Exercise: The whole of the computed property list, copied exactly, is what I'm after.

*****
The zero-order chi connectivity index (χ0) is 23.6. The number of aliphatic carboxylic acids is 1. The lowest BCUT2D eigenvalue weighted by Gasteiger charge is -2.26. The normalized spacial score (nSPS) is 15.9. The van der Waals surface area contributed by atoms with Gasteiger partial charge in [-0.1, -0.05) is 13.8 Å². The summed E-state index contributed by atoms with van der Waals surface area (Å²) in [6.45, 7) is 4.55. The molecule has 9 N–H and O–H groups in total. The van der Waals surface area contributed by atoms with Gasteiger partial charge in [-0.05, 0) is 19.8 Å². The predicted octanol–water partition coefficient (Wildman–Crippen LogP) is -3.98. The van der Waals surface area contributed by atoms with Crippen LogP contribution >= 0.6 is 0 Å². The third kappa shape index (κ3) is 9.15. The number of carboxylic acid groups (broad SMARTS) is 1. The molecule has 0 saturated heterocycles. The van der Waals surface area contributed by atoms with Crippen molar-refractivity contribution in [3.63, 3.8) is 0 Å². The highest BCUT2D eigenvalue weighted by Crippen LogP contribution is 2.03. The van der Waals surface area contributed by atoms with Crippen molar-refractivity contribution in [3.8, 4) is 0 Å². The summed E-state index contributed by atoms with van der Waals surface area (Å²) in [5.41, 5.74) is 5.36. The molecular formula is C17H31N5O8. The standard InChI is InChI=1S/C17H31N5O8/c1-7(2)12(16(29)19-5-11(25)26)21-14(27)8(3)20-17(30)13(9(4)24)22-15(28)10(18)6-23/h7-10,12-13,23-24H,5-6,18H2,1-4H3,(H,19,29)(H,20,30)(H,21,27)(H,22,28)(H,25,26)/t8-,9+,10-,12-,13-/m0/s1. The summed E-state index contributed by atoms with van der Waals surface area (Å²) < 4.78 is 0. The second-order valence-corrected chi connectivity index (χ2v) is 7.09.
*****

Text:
The zero-order chi connectivity index (χ0) is 23.6. The number of aliphatic carboxylic acids is 1. The lowest BCUT2D eigenvalue weighted by Gasteiger charge is -2.26. The normalized spacial score (nSPS) is 15.9. The van der Waals surface area contributed by atoms with Gasteiger partial charge in [-0.1, -0.05) is 13.8 Å². The summed E-state index contributed by atoms with van der Waals surface area (Å²) in [6.45, 7) is 4.55. The molecule has 9 N–H and O–H groups in total. The van der Waals surface area contributed by atoms with Gasteiger partial charge in [-0.05, 0) is 19.8 Å². The predicted octanol–water partition coefficient (Wildman–Crippen LogP) is -3.98. The van der Waals surface area contributed by atoms with Crippen LogP contribution >= 0.6 is 0 Å². The third kappa shape index (κ3) is 9.15. The number of carboxylic acid groups (broad SMARTS) is 1. The molecule has 0 saturated heterocycles. The van der Waals surface area contributed by atoms with Crippen molar-refractivity contribution in [3.63, 3.8) is 0 Å². The highest BCUT2D eigenvalue weighted by Crippen LogP contribution is 2.03. The van der Waals surface area contributed by atoms with Crippen molar-refractivity contribution in [3.8, 4) is 0 Å². The summed E-state index contributed by atoms with van der Waals surface area (Å²) in [5.41, 5.74) is 5.36. The molecular formula is C17H31N5O8. The standard InChI is InChI=1S/C17H31N5O8/c1-7(2)12(16(29)19-5-11(25)26)21-14(27)8(3)20-17(30)13(9(4)24)22-15(28)10(18)6-23/h7-10,12-13,23-24H,5-6,18H2,1-4H3,(H,19,29)(H,20,30)(H,21,27)(H,22,28)(H,25,26)/t8-,9+,10-,12-,13-/m0/s1. The summed E-state index contributed by atoms with van der Waals surface area (Å²) < 4.78 is 0. The second-order valence-corrected chi connectivity index (χ2v) is 7.09.